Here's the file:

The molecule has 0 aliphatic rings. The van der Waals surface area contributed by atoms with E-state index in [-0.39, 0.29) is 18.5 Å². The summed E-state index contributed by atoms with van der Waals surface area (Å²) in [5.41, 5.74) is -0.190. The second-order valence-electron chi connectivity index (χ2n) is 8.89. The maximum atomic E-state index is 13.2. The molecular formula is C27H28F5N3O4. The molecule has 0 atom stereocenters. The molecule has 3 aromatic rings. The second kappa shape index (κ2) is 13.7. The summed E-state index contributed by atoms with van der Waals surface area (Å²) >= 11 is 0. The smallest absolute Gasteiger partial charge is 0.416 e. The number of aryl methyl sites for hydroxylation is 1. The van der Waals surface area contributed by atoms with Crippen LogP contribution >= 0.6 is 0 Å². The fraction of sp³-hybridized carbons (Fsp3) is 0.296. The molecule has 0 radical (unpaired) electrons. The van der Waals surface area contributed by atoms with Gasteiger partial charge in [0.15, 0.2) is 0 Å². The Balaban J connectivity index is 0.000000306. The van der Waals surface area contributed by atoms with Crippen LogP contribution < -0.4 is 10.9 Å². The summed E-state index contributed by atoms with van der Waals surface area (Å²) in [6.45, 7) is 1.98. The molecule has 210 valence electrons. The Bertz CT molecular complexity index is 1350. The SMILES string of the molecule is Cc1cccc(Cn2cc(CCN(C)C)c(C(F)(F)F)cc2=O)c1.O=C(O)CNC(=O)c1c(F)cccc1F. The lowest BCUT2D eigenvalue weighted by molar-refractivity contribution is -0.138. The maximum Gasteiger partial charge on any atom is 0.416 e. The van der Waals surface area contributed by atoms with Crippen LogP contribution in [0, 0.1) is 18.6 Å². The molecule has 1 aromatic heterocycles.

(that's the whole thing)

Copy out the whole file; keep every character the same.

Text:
The molecule has 0 aliphatic rings. The van der Waals surface area contributed by atoms with E-state index in [-0.39, 0.29) is 18.5 Å². The summed E-state index contributed by atoms with van der Waals surface area (Å²) in [5.41, 5.74) is -0.190. The second-order valence-electron chi connectivity index (χ2n) is 8.89. The maximum atomic E-state index is 13.2. The molecular formula is C27H28F5N3O4. The molecule has 0 atom stereocenters. The molecule has 3 aromatic rings. The second kappa shape index (κ2) is 13.7. The summed E-state index contributed by atoms with van der Waals surface area (Å²) >= 11 is 0. The smallest absolute Gasteiger partial charge is 0.416 e. The number of aryl methyl sites for hydroxylation is 1. The van der Waals surface area contributed by atoms with Crippen LogP contribution >= 0.6 is 0 Å². The fraction of sp³-hybridized carbons (Fsp3) is 0.296. The molecule has 0 radical (unpaired) electrons. The van der Waals surface area contributed by atoms with Gasteiger partial charge in [0.15, 0.2) is 0 Å². The Balaban J connectivity index is 0.000000306. The van der Waals surface area contributed by atoms with Crippen LogP contribution < -0.4 is 10.9 Å². The summed E-state index contributed by atoms with van der Waals surface area (Å²) in [6.45, 7) is 1.98. The molecule has 210 valence electrons. The Bertz CT molecular complexity index is 1350. The SMILES string of the molecule is Cc1cccc(Cn2cc(CCN(C)C)c(C(F)(F)F)cc2=O)c1.O=C(O)CNC(=O)c1c(F)cccc1F. The lowest BCUT2D eigenvalue weighted by molar-refractivity contribution is -0.138. The maximum Gasteiger partial charge on any atom is 0.416 e. The van der Waals surface area contributed by atoms with Crippen LogP contribution in [0, 0.1) is 18.6 Å². The molecule has 1 aromatic heterocycles.